"I think we played well offensively last week, but just a few turnovers we didn't need to have," Ward said. "That was something we needed to clean up."
He felt going into the game the ground game could have success against North Harrison. The Panthers finished with 292 rushing yards. Allen had 61 yards on six carries, while Woodward had 41 on five.
"We felt North Harrison was a team, with them wanting to play too high with their safeties, that we could, and needed to, run the football on them," Ward said. "It showed our offense played well. Ben Woodward ran some veer and mid-line stuff really strong. It was a nice change up with McAfee and Josh Allen. They were a nice little spark for us."
Phelps led the Cougar offense with 7-of-9 passing for 89 yards. Miller caught two balls for 62 yards. Austin Nevil led the ground game for North Harrison, rushing for 72 yards, mostly late in the fourth quarter. Sam Best rushed for 27 yards, while Jones had 26.
"When it's time to make a play, our guys have to make plays," Williamson said. "We're not doing that right now. They want to. There is no lack of that; they want to get it done."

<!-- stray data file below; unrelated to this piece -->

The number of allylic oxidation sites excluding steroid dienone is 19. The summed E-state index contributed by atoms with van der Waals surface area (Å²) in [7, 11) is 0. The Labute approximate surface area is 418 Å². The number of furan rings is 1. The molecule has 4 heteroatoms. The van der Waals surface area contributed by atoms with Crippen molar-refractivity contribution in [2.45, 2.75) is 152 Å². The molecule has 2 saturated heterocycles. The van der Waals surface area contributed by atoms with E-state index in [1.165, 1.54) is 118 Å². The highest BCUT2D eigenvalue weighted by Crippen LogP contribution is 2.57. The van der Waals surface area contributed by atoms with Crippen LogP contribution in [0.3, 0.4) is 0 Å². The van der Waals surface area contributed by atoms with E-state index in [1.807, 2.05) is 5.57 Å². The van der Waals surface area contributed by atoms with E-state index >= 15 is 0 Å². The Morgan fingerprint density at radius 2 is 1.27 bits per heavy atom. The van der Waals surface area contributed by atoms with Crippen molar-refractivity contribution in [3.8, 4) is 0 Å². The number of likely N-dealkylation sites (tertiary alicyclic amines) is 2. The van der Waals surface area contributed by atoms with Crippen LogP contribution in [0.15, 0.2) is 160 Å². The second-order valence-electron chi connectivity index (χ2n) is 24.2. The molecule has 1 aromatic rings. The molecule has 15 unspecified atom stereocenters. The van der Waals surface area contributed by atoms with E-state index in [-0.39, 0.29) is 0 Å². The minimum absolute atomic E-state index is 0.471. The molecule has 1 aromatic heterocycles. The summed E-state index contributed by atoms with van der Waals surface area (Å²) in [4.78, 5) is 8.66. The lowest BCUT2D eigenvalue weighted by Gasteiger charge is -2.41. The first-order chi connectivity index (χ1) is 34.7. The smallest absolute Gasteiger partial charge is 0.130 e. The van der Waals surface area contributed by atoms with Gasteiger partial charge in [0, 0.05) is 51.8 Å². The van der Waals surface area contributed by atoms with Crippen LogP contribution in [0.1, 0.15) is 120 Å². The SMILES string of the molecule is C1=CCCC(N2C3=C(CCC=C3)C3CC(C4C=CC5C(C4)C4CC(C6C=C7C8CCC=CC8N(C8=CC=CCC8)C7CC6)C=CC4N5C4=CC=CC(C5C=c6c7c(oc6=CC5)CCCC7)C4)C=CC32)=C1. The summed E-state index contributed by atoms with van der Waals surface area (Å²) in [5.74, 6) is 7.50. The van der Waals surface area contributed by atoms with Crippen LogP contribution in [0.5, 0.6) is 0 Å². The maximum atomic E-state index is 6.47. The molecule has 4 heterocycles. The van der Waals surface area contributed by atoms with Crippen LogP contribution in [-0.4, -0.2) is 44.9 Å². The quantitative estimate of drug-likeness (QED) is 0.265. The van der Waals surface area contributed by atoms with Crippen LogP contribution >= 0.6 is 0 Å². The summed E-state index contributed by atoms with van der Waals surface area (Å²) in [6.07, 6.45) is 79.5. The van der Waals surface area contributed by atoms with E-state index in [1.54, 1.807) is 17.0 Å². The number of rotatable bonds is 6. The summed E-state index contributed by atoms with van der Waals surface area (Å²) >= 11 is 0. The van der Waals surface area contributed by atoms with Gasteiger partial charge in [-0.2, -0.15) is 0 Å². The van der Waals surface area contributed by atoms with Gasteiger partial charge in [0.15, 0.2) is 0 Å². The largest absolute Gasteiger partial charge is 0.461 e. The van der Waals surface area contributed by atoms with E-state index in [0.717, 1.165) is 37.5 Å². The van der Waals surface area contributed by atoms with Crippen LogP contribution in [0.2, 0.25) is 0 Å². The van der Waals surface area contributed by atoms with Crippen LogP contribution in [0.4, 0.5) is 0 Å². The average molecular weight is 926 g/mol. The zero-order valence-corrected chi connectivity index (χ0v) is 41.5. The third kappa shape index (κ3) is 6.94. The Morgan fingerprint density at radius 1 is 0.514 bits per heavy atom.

Ward said momentum is a good thing the Panthers will take away from the game, along with a 2-0 record.
"I think there is still a lot of unknown about us and how good we are," he said. "I think we're an average football team that has a lot of potential. If we continue to work hard, buy in and be disciplined, accountable and play as a team, I think we can continue to improve each week."
Williamson, in his second year at North Harrison, tipped his cap to Ward and the Panthers.
"He played at IU for one of the greatest coaches ever in my opinion, Bill Mallory," he said, adding that he was an assistant coach at Castle High School when Ward played at Boonville. "He coaches hard-nosed, tough football. It showed today. They were more disciplined than we were and more physical. That is bothersome, but I can understand because of the guy coaching them. That's how coach Mallory coached at IU."